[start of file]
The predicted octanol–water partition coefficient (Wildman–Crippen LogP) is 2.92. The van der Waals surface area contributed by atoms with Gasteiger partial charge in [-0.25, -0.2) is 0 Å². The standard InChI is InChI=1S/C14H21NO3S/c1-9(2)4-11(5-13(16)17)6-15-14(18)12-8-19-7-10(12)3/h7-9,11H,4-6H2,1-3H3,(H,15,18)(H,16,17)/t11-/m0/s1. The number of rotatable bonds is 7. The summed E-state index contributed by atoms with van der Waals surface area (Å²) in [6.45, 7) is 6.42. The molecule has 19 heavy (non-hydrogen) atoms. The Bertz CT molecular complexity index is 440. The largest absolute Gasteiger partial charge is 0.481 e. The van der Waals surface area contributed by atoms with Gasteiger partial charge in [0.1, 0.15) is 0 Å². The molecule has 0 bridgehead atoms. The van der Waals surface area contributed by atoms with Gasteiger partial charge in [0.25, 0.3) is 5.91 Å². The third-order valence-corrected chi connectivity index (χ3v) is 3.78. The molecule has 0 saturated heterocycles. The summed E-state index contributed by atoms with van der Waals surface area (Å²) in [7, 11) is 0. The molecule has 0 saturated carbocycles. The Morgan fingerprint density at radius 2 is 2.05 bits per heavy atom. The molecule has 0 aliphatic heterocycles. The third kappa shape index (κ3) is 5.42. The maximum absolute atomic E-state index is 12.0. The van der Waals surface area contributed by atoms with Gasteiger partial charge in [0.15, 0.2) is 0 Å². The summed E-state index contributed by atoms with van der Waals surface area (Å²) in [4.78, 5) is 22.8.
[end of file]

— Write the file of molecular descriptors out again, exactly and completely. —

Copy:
The predicted octanol–water partition coefficient (Wildman–Crippen LogP) is 2.92. The van der Waals surface area contributed by atoms with Gasteiger partial charge in [-0.25, -0.2) is 0 Å². The standard InChI is InChI=1S/C14H21NO3S/c1-9(2)4-11(5-13(16)17)6-15-14(18)12-8-19-7-10(12)3/h7-9,11H,4-6H2,1-3H3,(H,15,18)(H,16,17)/t11-/m0/s1. The number of rotatable bonds is 7. The summed E-state index contributed by atoms with van der Waals surface area (Å²) in [6.45, 7) is 6.42. The molecule has 19 heavy (non-hydrogen) atoms. The Bertz CT molecular complexity index is 440. The largest absolute Gasteiger partial charge is 0.481 e. The van der Waals surface area contributed by atoms with Gasteiger partial charge in [0.1, 0.15) is 0 Å². The molecule has 0 bridgehead atoms. The van der Waals surface area contributed by atoms with Gasteiger partial charge in [0.25, 0.3) is 5.91 Å². The third-order valence-corrected chi connectivity index (χ3v) is 3.78. The molecule has 0 saturated heterocycles. The summed E-state index contributed by atoms with van der Waals surface area (Å²) in [7, 11) is 0. The molecule has 0 saturated carbocycles. The Morgan fingerprint density at radius 2 is 2.05 bits per heavy atom. The molecule has 0 aliphatic heterocycles. The third kappa shape index (κ3) is 5.42. The maximum absolute atomic E-state index is 12.0. The van der Waals surface area contributed by atoms with Gasteiger partial charge in [0.15, 0.2) is 0 Å². The summed E-state index contributed by atoms with van der Waals surface area (Å²) in [4.78, 5) is 22.8.